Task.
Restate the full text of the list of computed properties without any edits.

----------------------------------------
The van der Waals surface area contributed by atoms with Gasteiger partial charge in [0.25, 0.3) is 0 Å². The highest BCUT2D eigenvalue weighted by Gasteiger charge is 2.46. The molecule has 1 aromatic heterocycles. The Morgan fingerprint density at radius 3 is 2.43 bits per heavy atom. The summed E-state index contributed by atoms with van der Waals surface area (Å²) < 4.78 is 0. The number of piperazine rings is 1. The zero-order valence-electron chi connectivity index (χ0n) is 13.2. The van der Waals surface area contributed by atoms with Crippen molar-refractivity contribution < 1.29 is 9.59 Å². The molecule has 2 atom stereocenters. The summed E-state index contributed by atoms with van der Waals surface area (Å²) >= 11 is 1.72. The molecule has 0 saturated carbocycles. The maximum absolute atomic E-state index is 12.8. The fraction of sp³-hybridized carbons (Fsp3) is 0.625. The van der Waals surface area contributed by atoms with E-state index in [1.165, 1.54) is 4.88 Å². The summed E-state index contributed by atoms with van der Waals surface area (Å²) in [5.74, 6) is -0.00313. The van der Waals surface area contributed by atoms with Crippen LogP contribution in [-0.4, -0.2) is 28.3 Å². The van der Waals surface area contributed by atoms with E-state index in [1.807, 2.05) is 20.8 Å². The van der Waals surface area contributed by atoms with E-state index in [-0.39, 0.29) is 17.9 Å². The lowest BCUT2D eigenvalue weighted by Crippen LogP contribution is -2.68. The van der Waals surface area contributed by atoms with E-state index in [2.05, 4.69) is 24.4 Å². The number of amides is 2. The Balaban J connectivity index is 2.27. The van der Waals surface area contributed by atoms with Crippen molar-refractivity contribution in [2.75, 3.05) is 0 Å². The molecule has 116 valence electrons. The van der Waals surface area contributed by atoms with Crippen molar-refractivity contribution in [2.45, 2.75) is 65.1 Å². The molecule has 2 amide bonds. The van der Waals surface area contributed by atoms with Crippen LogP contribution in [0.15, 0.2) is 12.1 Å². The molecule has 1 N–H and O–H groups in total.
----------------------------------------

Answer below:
The van der Waals surface area contributed by atoms with Gasteiger partial charge in [0.25, 0.3) is 0 Å². The highest BCUT2D eigenvalue weighted by Gasteiger charge is 2.46. The molecule has 1 aromatic heterocycles. The Morgan fingerprint density at radius 3 is 2.43 bits per heavy atom. The summed E-state index contributed by atoms with van der Waals surface area (Å²) < 4.78 is 0. The number of piperazine rings is 1. The zero-order valence-electron chi connectivity index (χ0n) is 13.2. The van der Waals surface area contributed by atoms with Crippen molar-refractivity contribution < 1.29 is 9.59 Å². The molecule has 2 atom stereocenters. The summed E-state index contributed by atoms with van der Waals surface area (Å²) >= 11 is 1.72. The molecule has 0 saturated carbocycles. The maximum absolute atomic E-state index is 12.8. The fraction of sp³-hybridized carbons (Fsp3) is 0.625. The van der Waals surface area contributed by atoms with E-state index in [1.165, 1.54) is 4.88 Å². The summed E-state index contributed by atoms with van der Waals surface area (Å²) in [5.74, 6) is -0.00313. The van der Waals surface area contributed by atoms with Crippen LogP contribution in [-0.4, -0.2) is 28.3 Å². The van der Waals surface area contributed by atoms with E-state index in [1.807, 2.05) is 20.8 Å². The van der Waals surface area contributed by atoms with E-state index in [-0.39, 0.29) is 17.9 Å². The lowest BCUT2D eigenvalue weighted by Crippen LogP contribution is -2.68. The van der Waals surface area contributed by atoms with E-state index in [2.05, 4.69) is 24.4 Å². The number of amides is 2. The Balaban J connectivity index is 2.27. The van der Waals surface area contributed by atoms with Crippen molar-refractivity contribution in [2.75, 3.05) is 0 Å². The molecule has 116 valence electrons. The van der Waals surface area contributed by atoms with Crippen molar-refractivity contribution in [2.45, 2.75) is 65.1 Å². The molecule has 2 amide bonds. The van der Waals surface area contributed by atoms with Crippen LogP contribution in [0.15, 0.2) is 12.1 Å². The molecule has 1 N–H and O–H groups in total.